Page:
Photo by Olivier Mbabazi (C’22).
Each semester Dr. William Engel, the Nick B. Williams Professor of Literature at Sewanee, rewrites a quote from Haim Ginnot on an index card and posts it on his desk, “I, as a teacher, am the decisive element in the classroom. It is my personal approach that creates the climate, it is my daily mood that makes the weather. As a teacher I possess tremendous power to make a child’s life miserable or joyous; I choose joyous.” If you ever have the pleasure of speaking to Engel, it will become clear to you almost immediately that this man fervently loves his occupation; to teach literature.
Anyone who happens to walk by a literature class taught by Engel will likely hear his thundering voice, passionately urging his students to work on their “capers.” Capers, a star-shaped quotation analysis device based on Cicero’s Five Canons of Rhetoric, is an original concept created by Engel when he arrived at Sewanee to help his students organize textual evidence. He engages with each individual and tries to help them understand the powerful messages behind the text and share his enthusiasm for the process of analysis.
His passionate energy in a classroom is intoxicating, like a talented preacher whose passion can bring together a congregation. While describing his love for teaching, Engel revealed, “I do have a kind of proselytizing zeal about what I do, because I love it. I want that enthusiasm to be palpable because it’s sincere.”
Engel, as a highly respected professor at the University, takes every opportunity to empower the student body. When asked about his duties outside of the English department, Engel explained, “Of my committee duties and service to the University, I try to only accept things that enable me to be a student advocate.”
His most appreciated contribution to student empowerment may be the retroactive pass-fail option, which allows students to go back and change two detrimental letter grades, in courses outside their major, to a pass/fail option, freeing student’s GPA’s from poor grades they received in classes that were not part of a student’s major. When asked why he advocated for this policy, he responded, “Why encumber their education? Give them that option.”
Born in Texas and raised in Birmingham, Alabama, Engel has always been around literature. Recounting his early childhood, Engel stated, “In my crib, I had books. Even before I could read I was very interested in stories, I mean who isn’t?” His parents, neither of whom were academics, were avid readers of critically acclaimed literature and always had important books available for Engel to consume.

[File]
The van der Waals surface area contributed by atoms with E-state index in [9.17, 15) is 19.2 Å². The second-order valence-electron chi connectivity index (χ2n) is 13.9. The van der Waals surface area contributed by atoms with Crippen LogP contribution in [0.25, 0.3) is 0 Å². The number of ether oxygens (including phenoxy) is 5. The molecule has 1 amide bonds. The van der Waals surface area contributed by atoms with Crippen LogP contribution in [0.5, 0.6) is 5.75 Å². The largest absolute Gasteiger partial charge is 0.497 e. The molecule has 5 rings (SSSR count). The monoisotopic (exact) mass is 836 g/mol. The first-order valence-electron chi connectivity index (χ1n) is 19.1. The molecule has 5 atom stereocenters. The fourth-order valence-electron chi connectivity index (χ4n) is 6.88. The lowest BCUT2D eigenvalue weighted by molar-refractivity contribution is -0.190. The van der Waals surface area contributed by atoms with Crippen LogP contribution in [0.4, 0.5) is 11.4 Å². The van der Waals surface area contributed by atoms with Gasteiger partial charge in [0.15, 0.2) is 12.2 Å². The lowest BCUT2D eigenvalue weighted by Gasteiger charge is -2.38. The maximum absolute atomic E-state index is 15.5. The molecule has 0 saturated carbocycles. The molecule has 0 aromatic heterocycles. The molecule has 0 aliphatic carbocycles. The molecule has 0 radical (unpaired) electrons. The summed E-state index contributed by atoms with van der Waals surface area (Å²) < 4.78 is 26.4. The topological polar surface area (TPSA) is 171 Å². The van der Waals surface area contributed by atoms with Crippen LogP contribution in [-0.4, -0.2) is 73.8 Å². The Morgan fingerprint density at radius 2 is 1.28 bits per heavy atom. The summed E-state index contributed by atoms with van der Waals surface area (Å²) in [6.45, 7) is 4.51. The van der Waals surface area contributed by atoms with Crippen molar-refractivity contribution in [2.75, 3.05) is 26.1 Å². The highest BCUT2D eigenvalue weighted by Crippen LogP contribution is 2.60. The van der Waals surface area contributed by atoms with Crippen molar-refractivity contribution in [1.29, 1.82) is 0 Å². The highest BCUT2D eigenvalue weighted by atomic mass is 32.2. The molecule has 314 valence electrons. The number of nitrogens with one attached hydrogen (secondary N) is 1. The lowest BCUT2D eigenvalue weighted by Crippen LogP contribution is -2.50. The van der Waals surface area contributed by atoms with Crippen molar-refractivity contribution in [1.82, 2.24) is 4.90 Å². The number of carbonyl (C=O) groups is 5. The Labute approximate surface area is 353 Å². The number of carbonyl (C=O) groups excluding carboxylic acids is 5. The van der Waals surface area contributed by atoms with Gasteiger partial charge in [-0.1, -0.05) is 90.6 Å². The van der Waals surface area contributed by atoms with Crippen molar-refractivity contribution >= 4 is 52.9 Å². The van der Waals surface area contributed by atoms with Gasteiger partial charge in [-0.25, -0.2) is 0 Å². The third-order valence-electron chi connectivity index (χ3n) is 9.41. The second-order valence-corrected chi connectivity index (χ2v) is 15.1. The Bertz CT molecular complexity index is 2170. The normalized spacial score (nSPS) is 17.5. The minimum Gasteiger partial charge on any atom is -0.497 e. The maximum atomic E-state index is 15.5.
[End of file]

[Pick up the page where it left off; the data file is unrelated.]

When it came time to head off to college, Engel chose Trinity College where he earned his B.A. in English and education. Making the cultural leap from Central Alabama to New England, Engel entered the competitive academic world of the Northeast with a southern accent and no winter coat. What he did have with him was an incessant passion for knowledge, and while he may not have graduated from a prestigious prep school like his classmates, he soon realized that he had every right to be there.
Once his foot was in the academic world, he shut the door behind him. After Trinity, Dr. Engel went on to receive his M.A. in English at the University of Pennsylvania (Philadelphia, PA) and his Ph.D. in English at the University of California at Berkeley (Berkeley, CA). In his time as an educator at Vanderbilt, he received the Ernest A. Jones award for his excellence in undergraduate advising.
In 1997, he began working for the Leonard Bernstein Center for Education Through the Arts in Nashville, with the goal of integrating the arts into the curriculum. Dr. Engel believes he has a responsibility to share his love for education to less fortunate people, “Like the Renaissance humanists I study, I believe, since I’ve been so privileged to get this kind of knowledge and teaching skills, that it’s incumbent on me to try and implement it across the board.” Dr. Engel went on to Harvard, as Visiting Scholar in the Philosophy of Education Program at the Graduate School of Education. While teaching grad school classes and professor training programs, Dr. Engel knew something was missing, noting his need to “get back in the actual classroom.” With his family based in Nashville, Engel began looking for jobs in the area. Wanting to move away from graduate teaching, he found Sewanee’s complete emphasis on the undergraduate student enticing. In the spring of 2004, Dr. Engel came to Sewanee to teach an entry level English course temporarily, “I had no intention of being here longer than a semester.”After the semester however, a spot opened up in the English department and Engel decided to apply. Needless to say he received the position, and never looked back. “I so love the students here, the administrators, the place! I mean you breathe in the air and it’s all ozonated and full of positive ions. This is a great place for me to ply my trade.”
While literature may be his professional passion, Dr. Engel is a man of many talents. An outdoorsman at heart, Dr. Engel worked for many years as an assistant director of Camp Horseshoe, a sleepaway camp for boys. There he oversaw the fishing, fencing, and wilderness programs. A nationally ranked fencer himself, Dr. Engel now runs the fencing program at Sewanee. His most passionate love of all may be for his Irish Terrier Rory, who you may find leading Dr. Engel around the perimeter. Dr. Engel finds his passion for life in literature, “Because ultimately I think the study of literature gives us models to help us become better versions of ourselves. I really believe that. If I didn’t, I would not be teaching.”